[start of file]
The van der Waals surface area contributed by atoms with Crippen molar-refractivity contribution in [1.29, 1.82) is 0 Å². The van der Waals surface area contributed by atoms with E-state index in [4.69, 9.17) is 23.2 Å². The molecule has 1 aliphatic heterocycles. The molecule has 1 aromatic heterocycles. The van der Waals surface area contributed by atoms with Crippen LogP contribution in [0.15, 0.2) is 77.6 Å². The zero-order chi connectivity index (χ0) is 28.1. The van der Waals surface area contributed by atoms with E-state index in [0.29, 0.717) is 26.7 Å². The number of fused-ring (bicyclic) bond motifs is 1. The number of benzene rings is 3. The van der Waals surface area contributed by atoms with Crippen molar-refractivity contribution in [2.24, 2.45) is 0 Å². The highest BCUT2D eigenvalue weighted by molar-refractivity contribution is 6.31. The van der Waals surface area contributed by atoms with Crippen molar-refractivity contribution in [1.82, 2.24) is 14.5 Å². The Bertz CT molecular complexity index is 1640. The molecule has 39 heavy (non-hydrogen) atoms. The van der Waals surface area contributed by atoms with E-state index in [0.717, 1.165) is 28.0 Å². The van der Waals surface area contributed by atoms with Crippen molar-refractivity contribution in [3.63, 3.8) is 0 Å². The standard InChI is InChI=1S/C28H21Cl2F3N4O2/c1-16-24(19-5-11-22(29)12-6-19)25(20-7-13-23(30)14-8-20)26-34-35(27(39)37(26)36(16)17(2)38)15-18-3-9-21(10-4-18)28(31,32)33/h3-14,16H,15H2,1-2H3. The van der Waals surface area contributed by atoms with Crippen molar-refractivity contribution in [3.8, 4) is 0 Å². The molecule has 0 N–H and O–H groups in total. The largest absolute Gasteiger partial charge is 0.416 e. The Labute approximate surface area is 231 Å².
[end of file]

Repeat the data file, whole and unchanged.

The van der Waals surface area contributed by atoms with Crippen molar-refractivity contribution in [1.29, 1.82) is 0 Å². The van der Waals surface area contributed by atoms with E-state index in [4.69, 9.17) is 23.2 Å². The molecule has 1 aliphatic heterocycles. The molecule has 1 aromatic heterocycles. The van der Waals surface area contributed by atoms with Crippen LogP contribution in [0.15, 0.2) is 77.6 Å². The zero-order chi connectivity index (χ0) is 28.1. The van der Waals surface area contributed by atoms with E-state index in [0.29, 0.717) is 26.7 Å². The number of fused-ring (bicyclic) bond motifs is 1. The number of benzene rings is 3. The van der Waals surface area contributed by atoms with Crippen molar-refractivity contribution in [2.24, 2.45) is 0 Å². The highest BCUT2D eigenvalue weighted by molar-refractivity contribution is 6.31. The van der Waals surface area contributed by atoms with Crippen molar-refractivity contribution in [1.82, 2.24) is 14.5 Å². The Bertz CT molecular complexity index is 1640. The molecule has 39 heavy (non-hydrogen) atoms. The van der Waals surface area contributed by atoms with E-state index in [0.717, 1.165) is 28.0 Å². The van der Waals surface area contributed by atoms with Crippen molar-refractivity contribution in [3.63, 3.8) is 0 Å². The standard InChI is InChI=1S/C28H21Cl2F3N4O2/c1-16-24(19-5-11-22(29)12-6-19)25(20-7-13-23(30)14-8-20)26-34-35(27(39)37(26)36(16)17(2)38)15-18-3-9-21(10-4-18)28(31,32)33/h3-14,16H,15H2,1-2H3. The van der Waals surface area contributed by atoms with Crippen molar-refractivity contribution in [3.8, 4) is 0 Å². The molecule has 0 N–H and O–H groups in total. The largest absolute Gasteiger partial charge is 0.416 e. The Labute approximate surface area is 231 Å².